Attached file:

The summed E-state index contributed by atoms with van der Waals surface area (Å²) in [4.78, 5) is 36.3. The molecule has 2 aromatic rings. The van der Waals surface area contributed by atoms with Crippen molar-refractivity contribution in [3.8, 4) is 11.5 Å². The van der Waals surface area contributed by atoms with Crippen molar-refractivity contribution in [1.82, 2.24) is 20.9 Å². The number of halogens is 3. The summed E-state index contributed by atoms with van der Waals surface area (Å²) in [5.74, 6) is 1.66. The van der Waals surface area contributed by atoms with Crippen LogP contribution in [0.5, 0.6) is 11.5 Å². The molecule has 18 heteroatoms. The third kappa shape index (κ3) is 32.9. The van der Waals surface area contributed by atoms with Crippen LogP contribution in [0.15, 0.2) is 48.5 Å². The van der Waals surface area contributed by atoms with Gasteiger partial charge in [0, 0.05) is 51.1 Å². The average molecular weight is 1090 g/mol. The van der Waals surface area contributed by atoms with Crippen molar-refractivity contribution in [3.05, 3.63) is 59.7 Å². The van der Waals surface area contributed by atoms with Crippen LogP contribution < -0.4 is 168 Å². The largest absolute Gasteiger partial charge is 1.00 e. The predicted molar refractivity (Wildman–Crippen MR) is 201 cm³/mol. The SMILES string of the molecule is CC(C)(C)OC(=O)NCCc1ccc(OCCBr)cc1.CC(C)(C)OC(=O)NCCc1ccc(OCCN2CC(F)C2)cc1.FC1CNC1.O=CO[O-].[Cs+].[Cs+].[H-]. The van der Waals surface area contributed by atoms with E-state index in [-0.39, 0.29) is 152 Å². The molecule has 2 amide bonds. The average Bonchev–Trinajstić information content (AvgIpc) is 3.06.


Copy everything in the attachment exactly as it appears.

The summed E-state index contributed by atoms with van der Waals surface area (Å²) in [4.78, 5) is 36.3. The molecule has 2 aromatic rings. The van der Waals surface area contributed by atoms with Crippen molar-refractivity contribution in [3.8, 4) is 11.5 Å². The van der Waals surface area contributed by atoms with Crippen molar-refractivity contribution in [1.82, 2.24) is 20.9 Å². The number of halogens is 3. The summed E-state index contributed by atoms with van der Waals surface area (Å²) in [5.74, 6) is 1.66. The van der Waals surface area contributed by atoms with Crippen LogP contribution in [0.5, 0.6) is 11.5 Å². The molecule has 18 heteroatoms. The third kappa shape index (κ3) is 32.9. The van der Waals surface area contributed by atoms with Crippen LogP contribution in [0.15, 0.2) is 48.5 Å². The van der Waals surface area contributed by atoms with Gasteiger partial charge in [0, 0.05) is 51.1 Å². The average molecular weight is 1090 g/mol. The van der Waals surface area contributed by atoms with Crippen molar-refractivity contribution in [3.05, 3.63) is 59.7 Å². The van der Waals surface area contributed by atoms with Crippen LogP contribution < -0.4 is 168 Å². The largest absolute Gasteiger partial charge is 1.00 e. The predicted molar refractivity (Wildman–Crippen MR) is 201 cm³/mol. The SMILES string of the molecule is CC(C)(C)OC(=O)NCCc1ccc(OCCBr)cc1.CC(C)(C)OC(=O)NCCc1ccc(OCCN2CC(F)C2)cc1.FC1CNC1.O=CO[O-].[Cs+].[Cs+].[H-]. The van der Waals surface area contributed by atoms with E-state index in [-0.39, 0.29) is 152 Å². The molecule has 2 amide bonds. The average Bonchev–Trinajstić information content (AvgIpc) is 3.06.